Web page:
This is something of an all-star cast here, as well. Tony winner Heather Headley as the Witch is probably the most recognizable name, and she makes a profound impression, expertly conveying the Witch’s single-minded determination as well as her often creepy preoccupation with Rapunzel. Her takes on “Stay With Me” and “Witch’s Lament” are heartwrenching, and “Last Midnight” is powerfully effective, with Headley’s excellent vocals and imposing stage presence. McClure is ideally cast as the show’s Everyman figure, the Baker, bringing all the required conflict and sympathy to the role as well as a strong tenor voice. He works especially well in his scenes with McCormick as the “Mysterious Man” and with Dilly, in a winning performance as the determined, witty, and sometimes preoccupied Baker’s Wife.  Other standouts include Shaddow, who takes Cinderella on a believable emotional journey and delivers a great rendition of “On the Steps of the Palace.” Samonsky and Silverman are suitably handsome and self-absorbed as the Princes, with their duets on “Agony’ and its reprise among the comic highlights.  There’s also Kapner, displaying excellent comic timing as the snarky, confrontational Little Red and Gotay, who is amiable as the brave but not-too-bright Jack. Muny stalwart Ken Page is in excellent form and voice as the Narrator, and there are also strong turns by Vonder Haar as Jack’s Mother and Anna Blair as the ethereal figure of Cinderella’s Mother. Maggie Lakis operates a particularly expressive life-sized puppet as the cow Milk White, as well, and The Muny’s Youth Ensemble is put to clever use in various moments from the show’s storybook intro to its more somber, cautionary conclusion.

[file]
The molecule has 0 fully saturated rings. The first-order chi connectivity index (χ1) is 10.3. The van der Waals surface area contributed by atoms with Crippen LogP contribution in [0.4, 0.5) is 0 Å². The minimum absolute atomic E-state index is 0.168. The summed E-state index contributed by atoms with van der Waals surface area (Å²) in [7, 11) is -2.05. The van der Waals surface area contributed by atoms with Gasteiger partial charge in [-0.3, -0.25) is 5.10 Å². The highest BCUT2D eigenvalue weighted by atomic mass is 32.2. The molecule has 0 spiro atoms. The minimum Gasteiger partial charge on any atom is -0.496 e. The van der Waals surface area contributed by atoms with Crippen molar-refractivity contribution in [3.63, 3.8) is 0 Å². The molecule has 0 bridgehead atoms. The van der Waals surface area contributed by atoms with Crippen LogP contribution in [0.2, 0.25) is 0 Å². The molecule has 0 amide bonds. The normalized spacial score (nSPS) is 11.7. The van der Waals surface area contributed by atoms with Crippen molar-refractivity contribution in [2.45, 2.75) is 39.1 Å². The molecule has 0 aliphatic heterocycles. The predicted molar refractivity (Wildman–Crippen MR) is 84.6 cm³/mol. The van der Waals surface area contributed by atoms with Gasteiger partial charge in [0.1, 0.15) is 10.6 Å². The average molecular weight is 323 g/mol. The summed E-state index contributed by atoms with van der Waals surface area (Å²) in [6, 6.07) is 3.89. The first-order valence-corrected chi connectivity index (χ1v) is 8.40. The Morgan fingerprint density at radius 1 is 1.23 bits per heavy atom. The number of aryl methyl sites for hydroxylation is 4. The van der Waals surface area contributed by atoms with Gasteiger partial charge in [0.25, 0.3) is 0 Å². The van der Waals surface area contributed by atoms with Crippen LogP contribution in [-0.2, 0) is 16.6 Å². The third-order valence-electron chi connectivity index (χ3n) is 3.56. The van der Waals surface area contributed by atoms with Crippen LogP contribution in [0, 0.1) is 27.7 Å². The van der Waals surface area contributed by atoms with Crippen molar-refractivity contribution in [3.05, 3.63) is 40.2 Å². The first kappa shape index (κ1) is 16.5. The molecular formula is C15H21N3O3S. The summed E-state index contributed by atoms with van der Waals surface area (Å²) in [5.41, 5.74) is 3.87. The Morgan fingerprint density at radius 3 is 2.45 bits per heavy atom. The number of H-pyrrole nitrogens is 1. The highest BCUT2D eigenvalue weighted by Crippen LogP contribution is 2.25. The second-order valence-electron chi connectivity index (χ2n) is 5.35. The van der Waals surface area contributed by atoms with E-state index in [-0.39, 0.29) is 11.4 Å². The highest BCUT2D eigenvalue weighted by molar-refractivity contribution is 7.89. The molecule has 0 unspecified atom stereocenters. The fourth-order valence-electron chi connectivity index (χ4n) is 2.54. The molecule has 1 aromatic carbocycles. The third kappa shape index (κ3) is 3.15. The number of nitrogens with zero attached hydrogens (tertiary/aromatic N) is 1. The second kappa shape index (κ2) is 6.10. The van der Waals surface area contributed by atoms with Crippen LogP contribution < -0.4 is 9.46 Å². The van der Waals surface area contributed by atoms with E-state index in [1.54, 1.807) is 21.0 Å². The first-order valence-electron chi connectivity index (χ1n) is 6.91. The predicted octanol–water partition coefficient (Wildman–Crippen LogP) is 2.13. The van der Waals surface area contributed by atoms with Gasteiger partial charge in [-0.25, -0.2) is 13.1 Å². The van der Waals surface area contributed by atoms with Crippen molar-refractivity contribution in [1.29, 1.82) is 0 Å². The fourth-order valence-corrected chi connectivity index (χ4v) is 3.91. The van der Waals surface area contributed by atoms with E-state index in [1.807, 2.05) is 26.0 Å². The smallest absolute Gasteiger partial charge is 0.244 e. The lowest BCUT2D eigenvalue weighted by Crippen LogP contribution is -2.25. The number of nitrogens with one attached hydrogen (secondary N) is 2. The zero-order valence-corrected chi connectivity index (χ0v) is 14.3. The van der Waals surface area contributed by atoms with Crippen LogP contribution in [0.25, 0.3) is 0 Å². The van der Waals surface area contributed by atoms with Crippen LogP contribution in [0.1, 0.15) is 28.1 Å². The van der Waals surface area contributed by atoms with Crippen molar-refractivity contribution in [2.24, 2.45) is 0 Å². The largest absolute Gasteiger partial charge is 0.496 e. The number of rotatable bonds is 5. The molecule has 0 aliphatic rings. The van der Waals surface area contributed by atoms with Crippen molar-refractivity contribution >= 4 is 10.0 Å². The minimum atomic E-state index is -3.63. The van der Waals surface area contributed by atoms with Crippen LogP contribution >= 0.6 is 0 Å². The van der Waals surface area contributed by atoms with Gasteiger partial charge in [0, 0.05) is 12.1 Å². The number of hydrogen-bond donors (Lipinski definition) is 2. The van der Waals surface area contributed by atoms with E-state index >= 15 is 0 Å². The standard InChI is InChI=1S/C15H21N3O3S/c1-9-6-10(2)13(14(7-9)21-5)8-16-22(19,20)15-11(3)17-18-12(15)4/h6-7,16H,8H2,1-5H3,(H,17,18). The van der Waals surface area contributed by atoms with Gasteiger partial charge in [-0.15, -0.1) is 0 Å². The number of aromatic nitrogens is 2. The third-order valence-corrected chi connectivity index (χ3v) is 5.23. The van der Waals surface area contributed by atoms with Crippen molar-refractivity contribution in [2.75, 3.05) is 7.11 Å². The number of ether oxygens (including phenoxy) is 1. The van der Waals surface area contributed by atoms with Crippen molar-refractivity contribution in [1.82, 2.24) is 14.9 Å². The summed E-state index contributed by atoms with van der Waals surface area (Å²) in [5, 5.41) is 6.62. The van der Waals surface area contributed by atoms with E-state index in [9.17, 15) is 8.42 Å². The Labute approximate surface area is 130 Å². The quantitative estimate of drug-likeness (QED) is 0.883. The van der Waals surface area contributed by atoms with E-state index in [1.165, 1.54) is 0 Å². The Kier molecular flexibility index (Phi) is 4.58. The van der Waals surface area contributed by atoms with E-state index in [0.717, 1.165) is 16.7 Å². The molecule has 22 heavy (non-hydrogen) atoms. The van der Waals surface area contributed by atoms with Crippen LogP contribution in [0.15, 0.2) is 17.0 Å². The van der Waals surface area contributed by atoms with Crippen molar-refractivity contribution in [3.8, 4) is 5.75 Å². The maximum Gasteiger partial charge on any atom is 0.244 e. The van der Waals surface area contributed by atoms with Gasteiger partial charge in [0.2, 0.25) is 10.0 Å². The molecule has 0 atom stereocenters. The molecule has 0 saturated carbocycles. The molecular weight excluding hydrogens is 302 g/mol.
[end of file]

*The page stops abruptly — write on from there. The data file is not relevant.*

Visually, this production is a wish come true, exemplified by Michael Schweikart’s spectacular set. It’s giant storybooks in the intro give way to a more mysterious, versatile unit set that suggests a wooded setting and makes excellent use of the Muny’s giant turntable in portraying various areas in the dark and looming woods. The real trees framing the set are an added atmospheric bonus.  The costumes, by Andrea Lauer, are colorful and appropriate to the characters, with a variety of styles from the traditional to the more modern, giving the show a timeless effect.  There aren’t a lot of flashy special effects in this production, with the various transformations and magical entrances and exits mostly performed through staging or fairly simple lighting, but it all works well, with Rob Denton’s lighting being particularly striking.

Sondheim at the Muny is a wonderful thing. I wasn’t sure it would ever happen, and it has now with one of his more accessible shows. The Muny has done Into the Woods right, and I’m glad. It’s a journey of wonder, mystery, drama, comedy and tragedy, all well-paced and staged by a stellar cast.  It was worth the wait, and it’s worth the journey into the “woods” of Forest Park to witness the magic.

Elena Shaddow, Sara Kapner, Jason Gotay, Rob McClure Photo by Phillip Hamer The Muny

Elena Shaddow, Sara Kapner, Jason Gotay, Rob McClure
Photo by Phillip Hamer
The Muny

Into the Woods is running at the Muny in Forest Park until July 27th, 2015.